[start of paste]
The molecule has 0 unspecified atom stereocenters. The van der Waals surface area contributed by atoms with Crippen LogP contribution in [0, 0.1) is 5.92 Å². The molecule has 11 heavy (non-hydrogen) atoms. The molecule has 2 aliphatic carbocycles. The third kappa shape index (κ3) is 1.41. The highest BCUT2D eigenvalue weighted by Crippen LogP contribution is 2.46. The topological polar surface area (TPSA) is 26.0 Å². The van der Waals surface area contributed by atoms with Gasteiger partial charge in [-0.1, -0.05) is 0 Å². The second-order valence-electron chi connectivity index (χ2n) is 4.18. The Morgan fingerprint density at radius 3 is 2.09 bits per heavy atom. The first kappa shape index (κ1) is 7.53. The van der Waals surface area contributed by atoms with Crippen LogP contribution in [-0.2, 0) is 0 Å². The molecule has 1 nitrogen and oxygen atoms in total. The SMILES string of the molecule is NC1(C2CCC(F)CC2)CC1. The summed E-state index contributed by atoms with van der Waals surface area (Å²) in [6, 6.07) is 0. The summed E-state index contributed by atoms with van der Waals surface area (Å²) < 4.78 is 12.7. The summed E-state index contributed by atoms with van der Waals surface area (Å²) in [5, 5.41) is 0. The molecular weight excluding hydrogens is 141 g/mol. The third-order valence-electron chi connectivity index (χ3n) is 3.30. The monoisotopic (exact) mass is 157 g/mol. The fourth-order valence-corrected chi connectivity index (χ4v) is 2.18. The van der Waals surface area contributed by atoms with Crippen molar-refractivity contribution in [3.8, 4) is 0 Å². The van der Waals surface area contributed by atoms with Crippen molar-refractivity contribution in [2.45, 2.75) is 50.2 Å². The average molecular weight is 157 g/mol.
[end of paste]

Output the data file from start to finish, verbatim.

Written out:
The molecule has 0 unspecified atom stereocenters. The van der Waals surface area contributed by atoms with Crippen LogP contribution in [0, 0.1) is 5.92 Å². The molecule has 11 heavy (non-hydrogen) atoms. The molecule has 2 aliphatic carbocycles. The third kappa shape index (κ3) is 1.41. The highest BCUT2D eigenvalue weighted by Crippen LogP contribution is 2.46. The topological polar surface area (TPSA) is 26.0 Å². The van der Waals surface area contributed by atoms with Gasteiger partial charge in [-0.1, -0.05) is 0 Å². The second-order valence-electron chi connectivity index (χ2n) is 4.18. The Morgan fingerprint density at radius 3 is 2.09 bits per heavy atom. The first kappa shape index (κ1) is 7.53. The van der Waals surface area contributed by atoms with Crippen LogP contribution in [-0.2, 0) is 0 Å². The molecule has 1 nitrogen and oxygen atoms in total. The SMILES string of the molecule is NC1(C2CCC(F)CC2)CC1. The summed E-state index contributed by atoms with van der Waals surface area (Å²) in [6, 6.07) is 0. The summed E-state index contributed by atoms with van der Waals surface area (Å²) < 4.78 is 12.7. The summed E-state index contributed by atoms with van der Waals surface area (Å²) in [5, 5.41) is 0. The molecular weight excluding hydrogens is 141 g/mol. The third-order valence-electron chi connectivity index (χ3n) is 3.30. The monoisotopic (exact) mass is 157 g/mol. The fourth-order valence-corrected chi connectivity index (χ4v) is 2.18. The van der Waals surface area contributed by atoms with Crippen molar-refractivity contribution in [3.8, 4) is 0 Å². The van der Waals surface area contributed by atoms with Crippen molar-refractivity contribution in [2.45, 2.75) is 50.2 Å². The average molecular weight is 157 g/mol.